This year I had the pleasure of joining the team from my home church in Dearborn as they spent a week at our home in Kusi and a long weekend in Ica. During the weekend in Ica, the group and I were invited to join Augusto and Nancy as they celebrated their eldest daughter, Sheyli’s fifteenth birthday. In Peru and much of Latin America, the quinceañera (or simply quince) is the celebration of a girl’s fifteenth birthday. It isn’t just any regular birthday as it marks the transition from childhood to young womanhood.
Wanting to make this a grand affair, Augusto and Nancy hosted a party for Sheyli at a reception hall next to the Girasoles home in Ica and invited many guests from their church, family, friends from Ica, and the group from Dearborn.
Since this was a formal affair, the guys were taken to rent suits. For 30 soles (about $11) they were able to rent a suit coat and pants for 2 nights to wear. It is really common and inexpensive to be able to rent formal wear (like suits, formal dresses – even wedding dresses!) since most Peruvians don’t own clothing like this because they rarely need to wear it.
Since the guys rented suits, the girls decided to get our hair styled before the party – another deal at just 30 soles (or $11).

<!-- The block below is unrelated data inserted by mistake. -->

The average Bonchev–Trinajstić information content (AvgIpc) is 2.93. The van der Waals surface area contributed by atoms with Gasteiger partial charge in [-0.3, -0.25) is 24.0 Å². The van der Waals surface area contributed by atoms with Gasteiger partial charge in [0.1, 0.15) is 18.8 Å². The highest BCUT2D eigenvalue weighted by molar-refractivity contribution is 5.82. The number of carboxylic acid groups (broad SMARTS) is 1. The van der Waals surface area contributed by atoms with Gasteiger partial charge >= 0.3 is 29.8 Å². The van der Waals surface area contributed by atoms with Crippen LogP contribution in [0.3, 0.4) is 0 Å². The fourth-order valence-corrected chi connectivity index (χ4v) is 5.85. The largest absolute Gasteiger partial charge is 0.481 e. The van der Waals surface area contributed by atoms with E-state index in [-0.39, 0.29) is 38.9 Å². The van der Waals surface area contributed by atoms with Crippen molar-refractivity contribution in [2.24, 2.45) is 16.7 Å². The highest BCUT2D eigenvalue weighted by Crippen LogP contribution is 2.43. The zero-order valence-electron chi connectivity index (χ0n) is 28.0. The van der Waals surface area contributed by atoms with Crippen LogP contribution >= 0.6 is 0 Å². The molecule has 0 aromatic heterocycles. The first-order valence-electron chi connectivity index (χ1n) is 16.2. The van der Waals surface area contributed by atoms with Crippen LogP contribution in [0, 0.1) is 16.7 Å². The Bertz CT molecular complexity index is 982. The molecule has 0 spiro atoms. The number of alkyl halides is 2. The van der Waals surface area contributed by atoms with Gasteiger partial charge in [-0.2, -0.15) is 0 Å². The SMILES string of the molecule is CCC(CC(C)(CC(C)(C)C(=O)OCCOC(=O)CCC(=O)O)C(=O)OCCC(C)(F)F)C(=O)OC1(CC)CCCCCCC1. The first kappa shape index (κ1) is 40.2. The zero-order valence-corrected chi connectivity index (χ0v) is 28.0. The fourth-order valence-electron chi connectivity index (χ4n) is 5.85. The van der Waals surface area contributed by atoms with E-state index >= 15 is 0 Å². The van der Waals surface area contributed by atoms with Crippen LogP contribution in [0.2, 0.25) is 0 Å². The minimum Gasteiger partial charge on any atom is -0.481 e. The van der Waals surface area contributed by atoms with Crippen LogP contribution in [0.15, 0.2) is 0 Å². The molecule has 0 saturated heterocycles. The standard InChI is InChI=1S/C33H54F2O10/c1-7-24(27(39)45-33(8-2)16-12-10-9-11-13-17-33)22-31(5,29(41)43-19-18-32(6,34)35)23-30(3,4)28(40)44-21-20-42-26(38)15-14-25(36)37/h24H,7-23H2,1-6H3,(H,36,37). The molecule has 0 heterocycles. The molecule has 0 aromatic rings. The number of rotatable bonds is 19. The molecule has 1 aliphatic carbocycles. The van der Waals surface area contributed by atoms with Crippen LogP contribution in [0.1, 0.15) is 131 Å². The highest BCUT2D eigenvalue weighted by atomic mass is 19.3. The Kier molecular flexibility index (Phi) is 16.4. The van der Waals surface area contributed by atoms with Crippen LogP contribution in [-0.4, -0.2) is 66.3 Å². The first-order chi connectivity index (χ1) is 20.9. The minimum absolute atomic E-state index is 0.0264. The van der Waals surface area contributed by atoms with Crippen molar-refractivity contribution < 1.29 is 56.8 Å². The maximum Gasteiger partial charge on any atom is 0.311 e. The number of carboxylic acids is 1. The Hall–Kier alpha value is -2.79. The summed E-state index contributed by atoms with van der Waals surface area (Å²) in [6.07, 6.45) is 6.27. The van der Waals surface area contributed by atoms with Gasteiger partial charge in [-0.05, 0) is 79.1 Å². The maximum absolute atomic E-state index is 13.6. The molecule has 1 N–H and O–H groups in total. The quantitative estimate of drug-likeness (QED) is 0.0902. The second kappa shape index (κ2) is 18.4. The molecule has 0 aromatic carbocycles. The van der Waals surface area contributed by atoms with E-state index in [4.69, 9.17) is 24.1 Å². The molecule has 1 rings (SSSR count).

And afterward, we all rushed back to the Girasoles house to change…
David (second from the left) with the Girasoles boys that were invited to the party.
The party was scheduled to begin at 8pm, but in typical Peruvian fashion, guests streamed in the doors for a few hours until Sheyli, Augusto and Nancy arrived at 10:30pm.
Typically, the party begins begins with the arrival of the birthday girl, wearing a special ball gown style dress and accompanied by her father. As the father and daughter make their way through the guests, the daughter receives 15 roses or extinguishes 15 candles from special, influential people in her life. Immediately after this, the waltz ceremony begins where the birthday girl dances with her father, brother, uncles, grandparents and other important male guests.
Sheyli dancing with her younger brother, Augustito.
Following the dancing, the parents and special guests give speeches about the birthday girl.
During the reception, the birthday girl usually performs a dance with her “chambelan de honor” (her chosen escort) and her court of honor. Usually this dance is previously practiced and choreographed weeks in advance, and sometimes with months of anticipation.
Sheyli decided to use this opportunity to dance with her Girasoles brothers and one special guest from the Dearborn group, David.
Afterward, a hora loca (where dance music is played for an hour) commenced. Balloons, whistles, noisemakers, masks and confetti were given out to the guests.
About 1:30am after the crazy hour of dancing, a full dinner was served to the guests.
And at about 3:30am after the guests had left, we had a little photo shoot with the birthday girl.
It was a long night (we didn’t get back to our bungalows until after 4am), but it was a lot of fun being able to celebrate with Augusto and Nancy and to be there for Sheyli’s big night!